policy discriminates against those — many of whom are low-income workers 
— who do not have employer-provided coverage.

When Senator Max Baucus, Democrat of Montana, advocated taxing benefits 
at a recent hearing of the Finance Committee, which he leads, Treasury 
Secretary Timothy F. Geithner assured him that the administration was 
open to all ideas from Congress. Mr. Geithner did, however, allude to 
the position that Mr. Obama had taken as a candidate.

The administration’s receptivity to the idea is owed partly to the 
advocacy of Mr. Baucus, whose committee has jurisdiction over tax policy 
and health programs, and to support from Republicans. There is less 
enthusiasm among Democrats in the House, though the health debate is at 
an early stage and no comprehensive plans are on the table.

Also, Mr. Obama’s own idea for raising revenues for health care — 
limiting the income tax deductions that the most affluent taxpayers 
claim — has run into opposition not only from Mr. Baucus but also from 
his counterpart in the House, Representative Charles B. Rangel, Democrat 
of New York, who is chairman of the Ways and Means Committee.

Mr. Obama’s proposed limit on deductions would raise an estimated $318 
billion over 10 years, or half of his proposed “health care reserve 
fund.” That is a fraction of the revenues that could be raised from 
taxing employer-provided health benefits.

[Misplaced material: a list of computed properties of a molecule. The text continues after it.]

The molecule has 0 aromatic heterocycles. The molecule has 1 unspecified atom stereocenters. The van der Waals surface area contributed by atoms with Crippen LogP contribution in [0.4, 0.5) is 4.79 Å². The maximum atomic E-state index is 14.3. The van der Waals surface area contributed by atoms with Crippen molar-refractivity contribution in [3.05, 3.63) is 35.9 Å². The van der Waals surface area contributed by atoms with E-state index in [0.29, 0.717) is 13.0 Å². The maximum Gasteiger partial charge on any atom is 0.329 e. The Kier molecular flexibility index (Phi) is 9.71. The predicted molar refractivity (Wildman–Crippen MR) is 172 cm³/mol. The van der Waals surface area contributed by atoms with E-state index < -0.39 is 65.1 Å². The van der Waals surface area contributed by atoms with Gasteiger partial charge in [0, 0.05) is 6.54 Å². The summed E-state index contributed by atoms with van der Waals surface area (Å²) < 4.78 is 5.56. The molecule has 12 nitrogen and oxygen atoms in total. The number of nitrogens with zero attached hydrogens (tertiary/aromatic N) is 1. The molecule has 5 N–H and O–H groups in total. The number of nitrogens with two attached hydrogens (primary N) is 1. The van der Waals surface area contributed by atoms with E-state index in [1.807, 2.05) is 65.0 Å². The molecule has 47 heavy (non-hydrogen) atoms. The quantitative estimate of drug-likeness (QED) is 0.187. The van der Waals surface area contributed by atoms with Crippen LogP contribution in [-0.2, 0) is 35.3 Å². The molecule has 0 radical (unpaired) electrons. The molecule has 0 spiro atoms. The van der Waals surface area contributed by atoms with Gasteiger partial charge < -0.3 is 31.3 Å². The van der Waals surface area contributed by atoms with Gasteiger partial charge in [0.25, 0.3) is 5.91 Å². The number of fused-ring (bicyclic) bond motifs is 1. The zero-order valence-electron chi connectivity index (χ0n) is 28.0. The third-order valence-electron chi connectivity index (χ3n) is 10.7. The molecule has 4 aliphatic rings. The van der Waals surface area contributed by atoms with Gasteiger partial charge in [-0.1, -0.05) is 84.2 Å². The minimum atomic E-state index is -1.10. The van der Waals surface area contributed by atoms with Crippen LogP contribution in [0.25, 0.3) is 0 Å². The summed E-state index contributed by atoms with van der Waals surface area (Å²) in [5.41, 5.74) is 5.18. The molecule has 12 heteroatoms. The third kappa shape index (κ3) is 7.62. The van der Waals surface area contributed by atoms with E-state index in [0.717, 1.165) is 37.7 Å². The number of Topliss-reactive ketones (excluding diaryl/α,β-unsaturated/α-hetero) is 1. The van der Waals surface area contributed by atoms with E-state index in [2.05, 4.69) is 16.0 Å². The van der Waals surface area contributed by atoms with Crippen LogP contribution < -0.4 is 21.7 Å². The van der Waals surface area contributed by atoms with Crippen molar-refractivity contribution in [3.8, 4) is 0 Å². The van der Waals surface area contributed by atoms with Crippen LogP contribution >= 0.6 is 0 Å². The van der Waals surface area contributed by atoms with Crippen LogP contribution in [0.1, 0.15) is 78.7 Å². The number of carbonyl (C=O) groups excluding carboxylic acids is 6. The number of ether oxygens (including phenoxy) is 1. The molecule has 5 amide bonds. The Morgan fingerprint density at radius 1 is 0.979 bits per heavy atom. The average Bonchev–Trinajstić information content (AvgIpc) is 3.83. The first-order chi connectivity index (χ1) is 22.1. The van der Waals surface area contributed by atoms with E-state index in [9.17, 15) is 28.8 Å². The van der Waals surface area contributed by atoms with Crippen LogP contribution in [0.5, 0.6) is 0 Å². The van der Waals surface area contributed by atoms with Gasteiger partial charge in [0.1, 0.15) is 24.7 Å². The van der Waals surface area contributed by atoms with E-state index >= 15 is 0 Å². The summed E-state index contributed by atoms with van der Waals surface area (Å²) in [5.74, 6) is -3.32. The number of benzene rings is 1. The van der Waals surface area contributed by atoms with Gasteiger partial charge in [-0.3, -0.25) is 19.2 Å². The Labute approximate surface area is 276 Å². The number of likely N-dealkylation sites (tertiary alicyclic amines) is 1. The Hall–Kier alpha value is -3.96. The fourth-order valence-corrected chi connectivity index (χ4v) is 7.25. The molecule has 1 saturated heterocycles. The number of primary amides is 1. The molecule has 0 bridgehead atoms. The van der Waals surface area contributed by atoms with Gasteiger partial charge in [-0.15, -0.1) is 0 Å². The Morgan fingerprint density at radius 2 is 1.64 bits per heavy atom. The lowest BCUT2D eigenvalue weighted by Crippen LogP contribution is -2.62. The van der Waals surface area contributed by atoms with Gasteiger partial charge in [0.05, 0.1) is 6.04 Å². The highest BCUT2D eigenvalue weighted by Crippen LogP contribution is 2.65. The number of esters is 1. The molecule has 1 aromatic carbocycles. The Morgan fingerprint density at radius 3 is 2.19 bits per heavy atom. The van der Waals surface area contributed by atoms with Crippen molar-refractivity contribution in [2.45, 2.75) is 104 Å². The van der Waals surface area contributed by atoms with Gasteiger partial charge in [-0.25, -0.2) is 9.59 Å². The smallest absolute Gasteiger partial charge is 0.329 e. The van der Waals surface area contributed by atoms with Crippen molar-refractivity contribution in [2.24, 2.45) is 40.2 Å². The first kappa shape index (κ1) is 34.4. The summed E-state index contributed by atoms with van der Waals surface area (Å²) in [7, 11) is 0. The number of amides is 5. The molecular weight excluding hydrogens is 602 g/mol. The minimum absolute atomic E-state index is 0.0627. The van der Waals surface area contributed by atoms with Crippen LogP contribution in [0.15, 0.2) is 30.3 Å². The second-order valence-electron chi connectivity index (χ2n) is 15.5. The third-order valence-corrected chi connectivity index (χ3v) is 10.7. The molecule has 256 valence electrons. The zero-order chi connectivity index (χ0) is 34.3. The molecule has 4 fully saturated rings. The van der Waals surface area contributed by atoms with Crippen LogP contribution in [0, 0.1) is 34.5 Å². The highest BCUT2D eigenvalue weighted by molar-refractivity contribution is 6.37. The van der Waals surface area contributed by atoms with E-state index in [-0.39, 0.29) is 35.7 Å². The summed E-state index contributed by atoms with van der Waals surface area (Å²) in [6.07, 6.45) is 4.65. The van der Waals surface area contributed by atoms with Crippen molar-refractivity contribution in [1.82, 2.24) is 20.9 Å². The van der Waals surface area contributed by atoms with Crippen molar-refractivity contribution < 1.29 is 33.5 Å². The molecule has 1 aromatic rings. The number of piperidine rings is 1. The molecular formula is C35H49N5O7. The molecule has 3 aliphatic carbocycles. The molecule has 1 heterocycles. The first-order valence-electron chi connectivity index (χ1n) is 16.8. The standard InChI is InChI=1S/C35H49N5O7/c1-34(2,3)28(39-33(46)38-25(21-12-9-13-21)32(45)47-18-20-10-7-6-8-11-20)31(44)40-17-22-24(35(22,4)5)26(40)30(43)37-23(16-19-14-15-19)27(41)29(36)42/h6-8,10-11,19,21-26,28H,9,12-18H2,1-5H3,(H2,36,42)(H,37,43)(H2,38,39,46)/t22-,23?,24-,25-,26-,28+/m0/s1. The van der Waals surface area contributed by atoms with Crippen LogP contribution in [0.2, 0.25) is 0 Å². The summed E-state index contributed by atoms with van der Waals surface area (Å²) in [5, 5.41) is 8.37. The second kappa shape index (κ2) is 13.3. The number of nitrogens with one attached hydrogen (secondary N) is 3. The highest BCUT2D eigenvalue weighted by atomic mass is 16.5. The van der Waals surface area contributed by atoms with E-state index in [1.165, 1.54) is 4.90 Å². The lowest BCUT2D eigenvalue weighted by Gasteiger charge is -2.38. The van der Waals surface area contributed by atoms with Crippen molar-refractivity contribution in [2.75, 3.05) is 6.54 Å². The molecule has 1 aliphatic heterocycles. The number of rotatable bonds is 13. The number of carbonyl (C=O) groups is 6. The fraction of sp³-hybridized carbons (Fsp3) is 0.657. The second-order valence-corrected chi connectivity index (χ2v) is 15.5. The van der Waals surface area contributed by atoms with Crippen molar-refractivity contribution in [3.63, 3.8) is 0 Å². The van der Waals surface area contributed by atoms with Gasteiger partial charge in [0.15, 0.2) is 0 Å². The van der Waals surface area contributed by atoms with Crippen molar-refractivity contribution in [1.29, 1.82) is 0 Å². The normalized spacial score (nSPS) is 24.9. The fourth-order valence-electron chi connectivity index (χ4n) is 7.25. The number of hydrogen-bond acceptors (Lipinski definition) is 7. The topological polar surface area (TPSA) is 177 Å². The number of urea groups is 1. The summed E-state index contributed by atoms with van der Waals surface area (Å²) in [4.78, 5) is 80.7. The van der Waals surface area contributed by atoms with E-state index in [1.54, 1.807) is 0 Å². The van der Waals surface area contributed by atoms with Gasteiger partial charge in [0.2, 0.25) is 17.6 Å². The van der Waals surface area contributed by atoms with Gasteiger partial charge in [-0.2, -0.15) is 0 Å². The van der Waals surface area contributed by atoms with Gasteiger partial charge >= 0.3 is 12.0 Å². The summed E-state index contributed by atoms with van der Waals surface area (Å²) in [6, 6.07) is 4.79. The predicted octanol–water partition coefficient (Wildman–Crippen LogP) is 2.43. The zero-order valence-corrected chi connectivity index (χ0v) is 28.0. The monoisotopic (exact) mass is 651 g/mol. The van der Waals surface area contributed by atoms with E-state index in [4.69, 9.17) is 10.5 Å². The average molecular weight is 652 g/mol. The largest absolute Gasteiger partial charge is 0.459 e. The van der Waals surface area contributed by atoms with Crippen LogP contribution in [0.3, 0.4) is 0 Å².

In the campaign, Mr. McCain estimated that taxing all health benefits 
would raise $3.6 trillion over a decade — “a multitrillion-dollar tax 
hike,” one Obama advertisement said.

The Congressional Budget Office says that including health benefits in 
taxable income could mean $246 billion in additional revenue for a 
single year. Stopping short of full taxation, as Mr. Baucus and others 
suggest, would mean less new revenue.

The latest government figures, for 2007, show that 70 percent of the 253 
million people with health insurance received at least some of their 
coverage through employers. Employment-based insurance covers 
three-fifths of the population under 65.

Those who want to tax benefits in whole or in part make two main 
arguments. They say the tax exclusion is a generous subsidy that 
insulates employees from the true costs of health care, leading them to 
demand more of it and driving up overall costs. Critics also say the 
policy is unfair because it favors higher-income people. “It’s too 
regressive,” Mr. Baucus said. “It just skews the system.”

But in a blueprint for health legislation that he issued last November, 
Mr. Baucus said taking the exclusion on health benefits out of the tax 
code would go “too far” and “cause widespread disruption in 
employer-based health benefits.” Mr. Obama has also said he wants to